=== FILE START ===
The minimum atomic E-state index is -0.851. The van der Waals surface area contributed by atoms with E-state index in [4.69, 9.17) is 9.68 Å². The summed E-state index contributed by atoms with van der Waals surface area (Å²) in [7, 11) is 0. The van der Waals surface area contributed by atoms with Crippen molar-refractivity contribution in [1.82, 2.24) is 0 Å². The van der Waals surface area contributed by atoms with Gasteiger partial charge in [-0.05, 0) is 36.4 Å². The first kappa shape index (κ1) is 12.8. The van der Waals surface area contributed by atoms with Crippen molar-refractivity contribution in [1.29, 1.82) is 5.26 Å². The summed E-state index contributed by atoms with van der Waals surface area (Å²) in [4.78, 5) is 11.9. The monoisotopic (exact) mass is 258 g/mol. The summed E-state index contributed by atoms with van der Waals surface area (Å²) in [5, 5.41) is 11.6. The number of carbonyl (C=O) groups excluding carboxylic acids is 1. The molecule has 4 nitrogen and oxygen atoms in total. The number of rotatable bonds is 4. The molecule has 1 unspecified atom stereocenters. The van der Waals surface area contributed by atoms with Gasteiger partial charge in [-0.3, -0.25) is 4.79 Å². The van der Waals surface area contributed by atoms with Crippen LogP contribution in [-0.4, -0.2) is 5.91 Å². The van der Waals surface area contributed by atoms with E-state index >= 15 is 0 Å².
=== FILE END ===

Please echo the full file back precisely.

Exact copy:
The minimum atomic E-state index is -0.851. The van der Waals surface area contributed by atoms with E-state index in [4.69, 9.17) is 9.68 Å². The summed E-state index contributed by atoms with van der Waals surface area (Å²) in [7, 11) is 0. The van der Waals surface area contributed by atoms with Crippen molar-refractivity contribution in [1.82, 2.24) is 0 Å². The van der Waals surface area contributed by atoms with Gasteiger partial charge in [-0.05, 0) is 36.4 Å². The first kappa shape index (κ1) is 12.8. The van der Waals surface area contributed by atoms with Crippen molar-refractivity contribution in [1.29, 1.82) is 5.26 Å². The summed E-state index contributed by atoms with van der Waals surface area (Å²) in [4.78, 5) is 11.9. The monoisotopic (exact) mass is 258 g/mol. The summed E-state index contributed by atoms with van der Waals surface area (Å²) in [5, 5.41) is 11.6. The number of carbonyl (C=O) groups excluding carboxylic acids is 1. The molecule has 4 nitrogen and oxygen atoms in total. The number of rotatable bonds is 4. The molecule has 1 unspecified atom stereocenters. The van der Waals surface area contributed by atoms with Gasteiger partial charge in [-0.3, -0.25) is 4.79 Å². The van der Waals surface area contributed by atoms with Crippen LogP contribution in [-0.4, -0.2) is 5.91 Å². The van der Waals surface area contributed by atoms with E-state index >= 15 is 0 Å².